The Export Credit Guarantee Corporation (ECGC) has decided to withdraw coverage for shipments to Russia with effect from February 25, which is a huge setback for exporters, industry body FIEO said on Saturday.
Amid the ongoing conflict between Russia and Ukraine, ECGC in a communication said “based on the near-term commercial outlook, it has been decided to modify the country-risk classification of Russia under the short-term and medium and long term with effect from February 25.” Revising its underwriting policy on Russia, ECGC, a government-owned entity, has now put that country in the Restricted Cover Category (RCC-I) from the earlier ‘open cover’ category.
Open cover categories enable policyholders to obtain cover on a more liberalised basis.
Federation of Indian Export Organisations (FIEO) Director General Ajay Sahai said that ECGC has “suddenly” withdrawn the coverage to shipments for Russia with effect from February 25.
“Such action is a huge setback to the exporting fraternity as the fate of cargoes which are at various Indian ports, some after customs clearance, for shipments will not be covered as ECGC has mandated Bill of Lading cut off date till February 25.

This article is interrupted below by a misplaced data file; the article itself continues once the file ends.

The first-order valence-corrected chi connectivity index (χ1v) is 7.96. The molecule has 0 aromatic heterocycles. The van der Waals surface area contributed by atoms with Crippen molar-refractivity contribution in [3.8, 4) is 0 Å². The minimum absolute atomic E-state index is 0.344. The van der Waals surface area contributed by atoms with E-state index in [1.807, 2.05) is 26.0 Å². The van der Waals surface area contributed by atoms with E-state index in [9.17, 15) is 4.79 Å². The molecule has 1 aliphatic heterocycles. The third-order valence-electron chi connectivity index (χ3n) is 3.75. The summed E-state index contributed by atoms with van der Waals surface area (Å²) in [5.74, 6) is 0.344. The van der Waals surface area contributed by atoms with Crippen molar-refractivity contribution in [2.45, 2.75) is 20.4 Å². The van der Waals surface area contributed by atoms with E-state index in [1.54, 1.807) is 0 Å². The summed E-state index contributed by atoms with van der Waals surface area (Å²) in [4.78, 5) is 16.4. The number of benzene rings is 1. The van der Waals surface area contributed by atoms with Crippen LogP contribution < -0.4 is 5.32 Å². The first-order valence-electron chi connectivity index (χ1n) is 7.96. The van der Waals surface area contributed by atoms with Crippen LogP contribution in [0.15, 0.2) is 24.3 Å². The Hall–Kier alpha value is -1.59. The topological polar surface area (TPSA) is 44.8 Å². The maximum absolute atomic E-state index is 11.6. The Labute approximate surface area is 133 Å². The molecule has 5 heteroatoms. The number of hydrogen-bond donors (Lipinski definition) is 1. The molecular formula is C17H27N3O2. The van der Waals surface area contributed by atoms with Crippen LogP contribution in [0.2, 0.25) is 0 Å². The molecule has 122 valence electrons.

“Secondly, policies in force hold no good as risks are withdrawn. This immediate act of ECGC is a setback for exporters as political risks are one of the major components which ECGC covers,” Mr. Sahai said.
ECGC Ltd., wholly owned by the Government of India, was set up in 1957 with the objective of promoting exports from the country by providing credit risk insurance and related services.
Over the years, it has designed different export credit risk insurance products to suit the requirements of Indian exporters and commercial banks extending export credit.
Sharing similar views, Hand Tools Association President S.C. Ralhan said now ECGC would not cover export shipments meant for Russia and it is a major setback for the exporting community.
In the present crisis between Russia and Ukraine, the payments against exports made by Indian exporters are at risk because Russian importers cannot make the payments in U.S. dollars, Mr. Ralhan said.
If an importer in Russia is willing to pay the outstanding export bills in Indian rupees or Russian ruble, the Indian government should allow the realisation of export bills in Indian rupees or ruble, he added.
“In such cases the export incentives should not be denied as the payment is being received in Indian rupees or Russian Ruble due a crisis between two countries,” he said.